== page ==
Stanislaw Lem, the great Polish polymath and sf writer/critic, published FANTASTYKA I FUTUROLOGIA in Cracow in 1970, which included a long discussion of Olaf Stapleton's magisterial 1930 novel LAST AND FIRST MEN. Parts of this chapter were translated (via Hungarian) by Istvan Csicsery-Ronay, Jr, and published in 1986 in SCIENCE-FICTION STUDIES (Vol 13, p. 272-91). I quote without permission the following rather impressive unfolding of what Vernor Vinge would independently rediscover more than a decade later. Perhaps this insight was achieved prior to Lem; I would be grateful to learn if he, too, was anticipated.
Lem critiques several aspects of Stapledon's two billion year future history, noting almost in passing that its repeated total regressions in progress is implausible but constructed for the literary reason that taking into account genuinely expectable change would have made it impossible to write the novel (as Vinge realized much later):
But let us keep in mind that another vision, in which the species' cataclysmic degeneration is not so profound - in other words, in which there would be some continuity in the current of civilizational transformations - would have made it impossible to write the book. For the ascent that follows exponentially from this premise would surpass the capacities of any artist's imagination. This means that even if the fate of humanity is not at all tragic, we are incapable of plausibly foreseeing - in the very distant future - different qualities of being, other than the tragic. [...] But the existence of future generations totally transformed from ours would remain an incomprehensible puzzle for us, even if we could express it.
It is a law of civilizational dynamics that instrumental phenomena grow at an exponential rate. Stapledon's vision owes its particular form and evenness to the fact that its author ignores this law. [...] Technological development is an independent variable primarily because its pace is a correlative of the amount of information already acquired, and the phenomenon of exponential growth issues from the cross-breeding of the elements of the mass of information. [...] His cautious pen never drove the narrative to `techno-orgiastic escalation,' and his societies are never threatened by hedonism. (pp. 285-7)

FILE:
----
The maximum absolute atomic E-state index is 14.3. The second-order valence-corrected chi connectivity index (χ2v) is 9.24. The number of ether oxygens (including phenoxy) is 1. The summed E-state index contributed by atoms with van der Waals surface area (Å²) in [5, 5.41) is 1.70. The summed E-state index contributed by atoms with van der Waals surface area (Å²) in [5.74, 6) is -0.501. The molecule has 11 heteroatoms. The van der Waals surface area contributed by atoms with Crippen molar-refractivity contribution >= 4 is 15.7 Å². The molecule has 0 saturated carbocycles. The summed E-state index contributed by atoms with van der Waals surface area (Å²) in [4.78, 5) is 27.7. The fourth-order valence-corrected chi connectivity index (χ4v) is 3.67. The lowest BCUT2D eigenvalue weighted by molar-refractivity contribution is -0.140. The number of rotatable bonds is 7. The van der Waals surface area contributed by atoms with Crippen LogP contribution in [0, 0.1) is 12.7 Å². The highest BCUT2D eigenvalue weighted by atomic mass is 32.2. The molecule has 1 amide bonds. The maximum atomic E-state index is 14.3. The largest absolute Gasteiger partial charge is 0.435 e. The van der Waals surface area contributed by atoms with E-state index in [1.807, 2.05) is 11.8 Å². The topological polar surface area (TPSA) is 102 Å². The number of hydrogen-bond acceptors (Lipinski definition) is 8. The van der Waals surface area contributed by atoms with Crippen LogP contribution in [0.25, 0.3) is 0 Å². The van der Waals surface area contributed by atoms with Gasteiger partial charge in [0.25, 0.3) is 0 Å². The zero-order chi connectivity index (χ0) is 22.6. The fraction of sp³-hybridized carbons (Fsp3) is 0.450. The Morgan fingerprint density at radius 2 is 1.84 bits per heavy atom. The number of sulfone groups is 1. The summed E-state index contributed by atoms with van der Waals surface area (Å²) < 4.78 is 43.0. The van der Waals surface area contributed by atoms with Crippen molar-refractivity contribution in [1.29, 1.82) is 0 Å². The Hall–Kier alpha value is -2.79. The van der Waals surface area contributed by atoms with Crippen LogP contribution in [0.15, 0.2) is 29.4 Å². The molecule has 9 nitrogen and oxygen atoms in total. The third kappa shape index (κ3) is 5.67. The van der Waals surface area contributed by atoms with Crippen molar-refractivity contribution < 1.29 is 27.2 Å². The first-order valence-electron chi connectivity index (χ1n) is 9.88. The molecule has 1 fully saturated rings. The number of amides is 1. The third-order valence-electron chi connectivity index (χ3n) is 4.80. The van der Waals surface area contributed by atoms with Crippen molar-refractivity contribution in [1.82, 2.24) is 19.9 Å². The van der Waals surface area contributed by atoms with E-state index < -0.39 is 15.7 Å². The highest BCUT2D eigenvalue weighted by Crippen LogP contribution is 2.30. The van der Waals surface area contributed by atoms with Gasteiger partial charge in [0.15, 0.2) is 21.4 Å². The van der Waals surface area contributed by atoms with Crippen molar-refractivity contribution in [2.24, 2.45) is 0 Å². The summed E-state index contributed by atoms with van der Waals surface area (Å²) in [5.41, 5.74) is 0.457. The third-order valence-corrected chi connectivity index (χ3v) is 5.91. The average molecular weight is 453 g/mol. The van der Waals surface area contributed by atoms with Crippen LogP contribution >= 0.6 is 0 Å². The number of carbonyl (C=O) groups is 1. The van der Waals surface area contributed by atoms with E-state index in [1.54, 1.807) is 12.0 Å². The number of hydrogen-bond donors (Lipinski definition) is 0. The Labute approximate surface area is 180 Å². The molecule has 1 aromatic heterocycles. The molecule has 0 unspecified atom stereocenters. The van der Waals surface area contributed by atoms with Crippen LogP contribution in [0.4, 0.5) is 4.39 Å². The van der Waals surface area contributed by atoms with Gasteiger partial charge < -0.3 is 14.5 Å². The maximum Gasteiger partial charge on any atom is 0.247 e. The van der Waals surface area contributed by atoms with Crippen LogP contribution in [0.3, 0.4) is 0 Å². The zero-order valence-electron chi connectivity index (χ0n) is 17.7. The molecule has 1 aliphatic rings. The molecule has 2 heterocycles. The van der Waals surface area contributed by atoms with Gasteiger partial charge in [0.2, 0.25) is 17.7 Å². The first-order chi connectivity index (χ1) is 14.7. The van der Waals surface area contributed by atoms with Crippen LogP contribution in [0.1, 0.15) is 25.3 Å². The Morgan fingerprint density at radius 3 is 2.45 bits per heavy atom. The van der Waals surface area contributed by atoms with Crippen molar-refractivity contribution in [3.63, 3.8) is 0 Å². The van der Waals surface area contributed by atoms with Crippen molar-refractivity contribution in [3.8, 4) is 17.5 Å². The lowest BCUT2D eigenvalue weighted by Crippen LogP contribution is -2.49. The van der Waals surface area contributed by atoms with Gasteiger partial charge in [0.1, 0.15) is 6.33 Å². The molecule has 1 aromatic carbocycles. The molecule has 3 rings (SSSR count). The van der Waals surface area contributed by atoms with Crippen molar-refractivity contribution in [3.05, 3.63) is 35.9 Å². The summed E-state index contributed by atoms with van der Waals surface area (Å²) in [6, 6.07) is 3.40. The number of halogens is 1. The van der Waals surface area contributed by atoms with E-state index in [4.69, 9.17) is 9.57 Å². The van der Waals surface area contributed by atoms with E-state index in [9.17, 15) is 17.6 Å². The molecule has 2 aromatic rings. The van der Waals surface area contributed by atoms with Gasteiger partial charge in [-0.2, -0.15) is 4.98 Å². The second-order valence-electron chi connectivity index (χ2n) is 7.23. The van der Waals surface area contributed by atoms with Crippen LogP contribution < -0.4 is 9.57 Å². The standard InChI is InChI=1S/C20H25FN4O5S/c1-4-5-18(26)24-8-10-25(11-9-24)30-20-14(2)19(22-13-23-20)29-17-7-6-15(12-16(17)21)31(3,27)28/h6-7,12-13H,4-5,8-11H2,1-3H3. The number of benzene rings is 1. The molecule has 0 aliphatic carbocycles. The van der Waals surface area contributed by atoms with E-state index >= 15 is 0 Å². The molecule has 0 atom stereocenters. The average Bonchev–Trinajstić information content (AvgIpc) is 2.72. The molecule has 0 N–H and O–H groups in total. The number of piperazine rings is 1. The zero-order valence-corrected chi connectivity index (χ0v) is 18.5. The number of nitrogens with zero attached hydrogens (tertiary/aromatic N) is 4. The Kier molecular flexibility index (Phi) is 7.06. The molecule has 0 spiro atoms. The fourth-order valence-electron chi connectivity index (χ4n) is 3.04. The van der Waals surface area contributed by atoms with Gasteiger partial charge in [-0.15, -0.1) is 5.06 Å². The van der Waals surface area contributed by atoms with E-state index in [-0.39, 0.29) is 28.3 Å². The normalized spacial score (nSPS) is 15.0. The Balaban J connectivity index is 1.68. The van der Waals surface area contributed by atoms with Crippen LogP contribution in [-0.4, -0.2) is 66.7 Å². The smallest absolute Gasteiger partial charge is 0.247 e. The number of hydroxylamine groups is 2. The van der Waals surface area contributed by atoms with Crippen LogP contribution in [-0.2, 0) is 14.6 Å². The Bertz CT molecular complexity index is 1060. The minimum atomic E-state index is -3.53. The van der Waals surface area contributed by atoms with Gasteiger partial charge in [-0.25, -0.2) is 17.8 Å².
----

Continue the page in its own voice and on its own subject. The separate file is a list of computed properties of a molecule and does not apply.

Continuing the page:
Lem's entire discussion is worth reading for its nuance as well as its
possible priority. His scathing criticism of the failure of imagination of
Western sf is now rather dated, happily, but still applies to most
`consumer fodder' science fiction. His own apparent lapse of imagination -
that proviso, `in the very distant future' - is compensated by his insistence that *already* we have achieved most of the great technical breakthroughs expected by Stapledon no sooner than millennia or even millions of years hence. `[T]he moment of the chromosome structure's discovery cannot be separated by "long millennia" from an increase in knowledge that would permit, for example, the species to direct its development' (p. 285). He even preempts Vinge's metaphor of an event horizon of prediction: `[Stapledon] has invalidated the real factors of exponential growth, which obstruct all long-range predictions; we can't see anything from the present moment beyond the horizon of the 21st century' (p. 287).
No less remarkably, perhaps, Lem made a cognitive leap seldom seen, I believe, outside these forums. There are reasons to doubt his conclusion, but it is an impressive leap of connective imagination:
`Predictions beyond 80 or 100 years inevitably fail. Beyond that range lies
the impenetrable darkness of the future, and above it, a single definite sign indecipherable, but impinging on us all the more: the Silence of the Universe. The universe has not yielded to the radiance of cilivizations; it does not scintillate with brilliant astro-technical works - although that is how it should be, if the law of psychozoic beings were an aspect of the exponential ortho-evolution of instrumentality in cosmic dimension.' (p. 288)
Nice going, Dr Lem!